Dexia and ING’s recent decisions to call some of their subordinated debt has puzzled market observers, as they seem to fly in the face of the European Commission and its crusade on burden-sharing for banks that have received state aid.
What with unemployment climbing, housing as well as equities still well below their peaks and general anxiety about when the economy is going to rebound, it’s good news that consumers are cutting back on credit after binging for years. But Josh Shapiro, economist at MFR Inc, is not impressed.
Four Seasons Healthcare, the UK care home operator, has finally completed its 1.5 billion pound debt restructuring, after a year of creditor wrangling. The group has ended up in the lap of lenders including RBS, which owns about about 40 percent of the company.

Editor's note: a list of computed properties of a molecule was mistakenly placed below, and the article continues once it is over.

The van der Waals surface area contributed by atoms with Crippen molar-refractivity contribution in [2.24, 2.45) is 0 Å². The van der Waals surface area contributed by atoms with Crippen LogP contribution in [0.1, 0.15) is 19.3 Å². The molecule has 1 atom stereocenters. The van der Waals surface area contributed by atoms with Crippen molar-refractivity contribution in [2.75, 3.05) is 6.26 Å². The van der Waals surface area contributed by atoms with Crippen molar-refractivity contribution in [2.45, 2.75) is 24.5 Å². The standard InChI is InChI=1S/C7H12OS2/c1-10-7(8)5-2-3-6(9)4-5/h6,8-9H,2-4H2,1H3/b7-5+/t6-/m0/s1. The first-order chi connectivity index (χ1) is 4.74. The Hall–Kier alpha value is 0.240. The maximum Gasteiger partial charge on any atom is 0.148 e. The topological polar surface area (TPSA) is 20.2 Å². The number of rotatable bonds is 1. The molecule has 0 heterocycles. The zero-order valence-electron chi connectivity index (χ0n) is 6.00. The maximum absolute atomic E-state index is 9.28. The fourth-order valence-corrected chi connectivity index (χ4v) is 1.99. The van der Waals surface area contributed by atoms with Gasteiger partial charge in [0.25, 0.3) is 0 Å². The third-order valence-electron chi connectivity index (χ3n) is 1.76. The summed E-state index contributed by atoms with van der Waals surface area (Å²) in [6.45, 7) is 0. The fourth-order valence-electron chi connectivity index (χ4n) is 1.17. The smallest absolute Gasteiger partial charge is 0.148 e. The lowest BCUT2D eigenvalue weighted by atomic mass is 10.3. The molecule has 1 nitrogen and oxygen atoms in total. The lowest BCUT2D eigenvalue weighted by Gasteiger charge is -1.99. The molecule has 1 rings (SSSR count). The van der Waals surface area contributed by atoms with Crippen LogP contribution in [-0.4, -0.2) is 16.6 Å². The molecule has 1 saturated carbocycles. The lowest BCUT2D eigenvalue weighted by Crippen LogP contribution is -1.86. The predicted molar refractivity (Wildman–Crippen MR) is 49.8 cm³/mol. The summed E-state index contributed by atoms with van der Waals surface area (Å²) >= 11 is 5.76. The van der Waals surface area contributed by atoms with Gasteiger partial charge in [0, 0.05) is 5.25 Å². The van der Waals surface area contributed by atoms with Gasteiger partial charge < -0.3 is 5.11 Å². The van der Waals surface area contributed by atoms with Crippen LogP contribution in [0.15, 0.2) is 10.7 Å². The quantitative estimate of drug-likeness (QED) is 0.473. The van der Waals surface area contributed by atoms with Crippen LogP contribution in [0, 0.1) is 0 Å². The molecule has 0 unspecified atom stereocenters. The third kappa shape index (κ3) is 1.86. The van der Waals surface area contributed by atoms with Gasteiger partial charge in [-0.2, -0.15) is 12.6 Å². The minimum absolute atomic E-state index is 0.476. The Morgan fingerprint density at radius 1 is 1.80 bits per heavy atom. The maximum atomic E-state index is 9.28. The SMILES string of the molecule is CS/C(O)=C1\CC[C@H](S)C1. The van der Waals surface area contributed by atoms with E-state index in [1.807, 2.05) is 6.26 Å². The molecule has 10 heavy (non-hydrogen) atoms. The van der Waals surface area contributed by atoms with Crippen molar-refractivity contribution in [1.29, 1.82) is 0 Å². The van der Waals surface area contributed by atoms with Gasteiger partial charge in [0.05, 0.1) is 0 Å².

It’s interesting to see the Irish government seems to have been keeping a close eye on the hybrid debt fiasco, as it is now embracing the securities as a way to ensure the country’s banks don’t get an easy ride offloading dud property loans to NAMA, its bad bank scheme. I guess you could call it a form of payback.
Financial crises tend to spark innovation, and this one will be no different. Today’s Times of London carries a story on a new security Lloyds Banking Group is devising to raise capital and reduce its participation in the British government’s asset protection scheme (GAPS).
So John Kingman is leaving UK Financial Investments “in due course” to spend more time with the private sector. That, at least, is the line put out by Robert Peston, the BBC reporter who could sometimes be confused for his personal press officer, on his blog.